FREEDA MARIE HENSON was born at the crossroads over there on the Burley Chesser place in Lawrence County, Arkansas in a little two-room house Dad built, him and Arthur and Burley Chesser. She was born 10 April 1924 about four thirty in the evening. Dad went after old Dr. Tom Johnson in Walnut Ridge. The doctor came down and stayed part of the evening, all night, and until about five o'clock the next day. He went up stairs. It was an attic but the floor was fixed in the top. Dad had a bed up there. We had a hired hand the most of the time. Doctor went up there and slept. We had our meat hanging up there, we had our shoulders, hams and our midhinds hanging up there. Doctor laughed about getting to sleep where the good old ham was. The next morning he got up and came down to see about me every little bit. He'd say, "no, it will be a good while yet." He just liked to let me die. I was having pains, and he didn't give me a thing, not even an aspirin. I had a natural childbirth, had not a thing in the world. Jethroe Wyatt's wife, a cousin of your dads, and I can't think of the other lady's name, stayed all night and the next day they did all the cooking. They cooked Ham for breakfast and made gravy and hot biscuits and coffee and we had pear preserves. I'll never, never forget it. Doctor ate dinner, he ate breakfast and he ate dinner with us and Freeda was born about four or four thirty the next evening and she was almost dead when she come. She was as black as she could be and I said, "oh!" He said that it's a girl, I said, "oh, is it a girl, I can't believe it?" He said, "you are like the old lady, you will have to be sighted," and he turned her rear end up to me and I believed it was a girl then. When he first came, he examined me in the bed, he said, I know you are young. You are built up to be a large woman, he said, I weighed two hundred pounds. Then he said, I know it's embarrassing. I didn't know they examined you that way, I didn't know it atoll. I had never seen a doctor. Hershal had went to the doctor and told him about it and he sent me some medicine and he told me to take a broken dose of Epson salts every morning for several months and Dad said if it will help you, I believe it will help me too and he took a broken dose too, so we both took epsom salts and he told Hershal when she starts to crying and taking, on wait till she gets to hollering and taking on and when she has pain, have her to start taking a tablespoon of epsom salts ever two hours. I taken it until I couldn't take it any more, had to sit on the slopjar and I said" Hershal, I cant take it any more," so he went and got the doctor and the doctor got there and he said are you taking the epsom salts. I said, "I did, but I quit it and he started it again all night, every two hours, a tablespoon every two hours. We didn't have a soul in this world to stay with us or nothing, so he said to his wife, my cousin, you stay here with Nancy until I go see if I can get Ethel Hern. I was 20 and she was older than me. He drove way down below Egypt to the Gage settlement down by where the greasy Jones lived. He had never seen her but he had heard of her and she came home with him in a buggy and brought her back. He didn't have the money to pay her and he had to keep her two weeks till he borrowed some money. Went to town and borrowed $75.00 to make a crop on and paid her $10.00 out of that and she done the scrubbing, washing and cooking and she might still be with us if he hadn't been able to borrow the money. Dad pulled on the right hand and the doctor pulled on the left and this arm came unjointed. He said her heart is not beating right and for us to watch her, so what did we know to watch. He left that evening without eating, we was too busy to fix supper. We didn't pay the doctor till fall, paid him $25.00. Old Dr Tom Johnson and when he started off, he said, I know this is embarrassing to a young girl like you, said i'll see you on the street and i'll never think about it any more, want even think about it, he said, seeing me and being with me. I didn't know they examined that way. I didn't know that, my mother didn't tell me. Miss Henson didn't tell me no body. Well, Freeda long in the summer, then up in the summer, after the crops was laid by, every day Freeda, she'd go to sleep. She'd wake up with a fever. I'd feel of her and she'd have a high fever. I told Hershal she's having chills or something and we taken her to this doctor at Walnut Ridge. We went in and the doctor said, "well, I didn't know you was a such nice looking girl. I would never had him, but Mrs Henson said he was a good doctor.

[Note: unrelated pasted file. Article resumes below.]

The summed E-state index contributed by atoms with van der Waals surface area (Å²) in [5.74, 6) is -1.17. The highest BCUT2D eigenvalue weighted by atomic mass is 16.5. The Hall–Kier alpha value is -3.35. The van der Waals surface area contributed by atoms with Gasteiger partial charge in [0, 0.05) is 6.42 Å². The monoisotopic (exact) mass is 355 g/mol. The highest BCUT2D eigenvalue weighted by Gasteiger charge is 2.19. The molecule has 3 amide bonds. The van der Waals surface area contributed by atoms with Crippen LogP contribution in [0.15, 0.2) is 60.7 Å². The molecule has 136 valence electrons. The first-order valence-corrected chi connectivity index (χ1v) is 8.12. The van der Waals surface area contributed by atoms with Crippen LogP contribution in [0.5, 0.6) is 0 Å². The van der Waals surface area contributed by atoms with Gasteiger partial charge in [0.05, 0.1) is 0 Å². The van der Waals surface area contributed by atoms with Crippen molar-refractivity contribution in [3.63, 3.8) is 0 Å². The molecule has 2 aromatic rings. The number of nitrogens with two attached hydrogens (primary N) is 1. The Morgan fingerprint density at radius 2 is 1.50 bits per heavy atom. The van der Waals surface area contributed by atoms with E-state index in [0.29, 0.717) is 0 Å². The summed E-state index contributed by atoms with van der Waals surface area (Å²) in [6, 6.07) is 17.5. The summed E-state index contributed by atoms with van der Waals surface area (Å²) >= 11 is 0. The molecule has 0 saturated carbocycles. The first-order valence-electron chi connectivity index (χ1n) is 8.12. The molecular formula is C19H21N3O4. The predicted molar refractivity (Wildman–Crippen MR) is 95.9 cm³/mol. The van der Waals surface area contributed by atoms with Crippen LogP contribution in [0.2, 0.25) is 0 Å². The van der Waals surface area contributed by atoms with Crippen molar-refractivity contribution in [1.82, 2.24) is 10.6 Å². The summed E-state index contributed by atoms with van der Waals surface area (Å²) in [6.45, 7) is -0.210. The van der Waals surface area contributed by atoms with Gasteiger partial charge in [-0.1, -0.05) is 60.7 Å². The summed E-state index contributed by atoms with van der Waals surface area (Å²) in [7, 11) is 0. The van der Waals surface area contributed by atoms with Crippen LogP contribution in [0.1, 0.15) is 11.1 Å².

As told by Nancy Jane Henson 1988: